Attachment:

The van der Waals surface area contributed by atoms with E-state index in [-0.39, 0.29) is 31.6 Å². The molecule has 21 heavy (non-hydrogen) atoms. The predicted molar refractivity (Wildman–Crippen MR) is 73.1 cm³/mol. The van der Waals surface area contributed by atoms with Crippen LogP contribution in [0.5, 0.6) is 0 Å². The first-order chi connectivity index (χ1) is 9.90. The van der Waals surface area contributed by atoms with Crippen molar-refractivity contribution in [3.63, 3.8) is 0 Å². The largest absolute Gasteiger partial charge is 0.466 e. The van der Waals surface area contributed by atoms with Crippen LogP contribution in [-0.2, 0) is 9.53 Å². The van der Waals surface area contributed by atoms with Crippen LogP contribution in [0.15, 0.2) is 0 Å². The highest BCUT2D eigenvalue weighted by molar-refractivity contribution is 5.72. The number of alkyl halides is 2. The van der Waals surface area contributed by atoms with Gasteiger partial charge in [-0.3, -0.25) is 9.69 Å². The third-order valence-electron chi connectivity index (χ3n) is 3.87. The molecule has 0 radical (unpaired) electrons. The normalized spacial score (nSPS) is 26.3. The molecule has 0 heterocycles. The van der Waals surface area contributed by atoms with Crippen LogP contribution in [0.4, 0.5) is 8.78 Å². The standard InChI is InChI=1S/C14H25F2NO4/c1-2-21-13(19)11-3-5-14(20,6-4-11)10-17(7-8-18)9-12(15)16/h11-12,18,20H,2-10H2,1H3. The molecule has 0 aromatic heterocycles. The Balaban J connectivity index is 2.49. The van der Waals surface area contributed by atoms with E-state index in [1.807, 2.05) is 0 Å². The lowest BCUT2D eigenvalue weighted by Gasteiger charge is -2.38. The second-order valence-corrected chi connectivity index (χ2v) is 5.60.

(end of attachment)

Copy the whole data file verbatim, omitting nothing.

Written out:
The van der Waals surface area contributed by atoms with E-state index in [-0.39, 0.29) is 31.6 Å². The molecule has 21 heavy (non-hydrogen) atoms. The predicted molar refractivity (Wildman–Crippen MR) is 73.1 cm³/mol. The van der Waals surface area contributed by atoms with Crippen LogP contribution in [0.5, 0.6) is 0 Å². The first-order chi connectivity index (χ1) is 9.90. The van der Waals surface area contributed by atoms with Crippen molar-refractivity contribution in [3.63, 3.8) is 0 Å². The largest absolute Gasteiger partial charge is 0.466 e. The van der Waals surface area contributed by atoms with Crippen LogP contribution in [-0.2, 0) is 9.53 Å². The van der Waals surface area contributed by atoms with Crippen LogP contribution in [0.15, 0.2) is 0 Å². The highest BCUT2D eigenvalue weighted by molar-refractivity contribution is 5.72. The number of alkyl halides is 2. The van der Waals surface area contributed by atoms with Gasteiger partial charge in [-0.3, -0.25) is 9.69 Å². The third-order valence-electron chi connectivity index (χ3n) is 3.87. The molecule has 0 radical (unpaired) electrons. The normalized spacial score (nSPS) is 26.3. The molecule has 0 heterocycles. The van der Waals surface area contributed by atoms with Crippen LogP contribution in [0.4, 0.5) is 8.78 Å². The standard InChI is InChI=1S/C14H25F2NO4/c1-2-21-13(19)11-3-5-14(20,6-4-11)10-17(7-8-18)9-12(15)16/h11-12,18,20H,2-10H2,1H3. The molecule has 0 aromatic heterocycles. The Balaban J connectivity index is 2.49. The van der Waals surface area contributed by atoms with E-state index in [1.807, 2.05) is 0 Å². The lowest BCUT2D eigenvalue weighted by Gasteiger charge is -2.38. The second-order valence-corrected chi connectivity index (χ2v) is 5.60.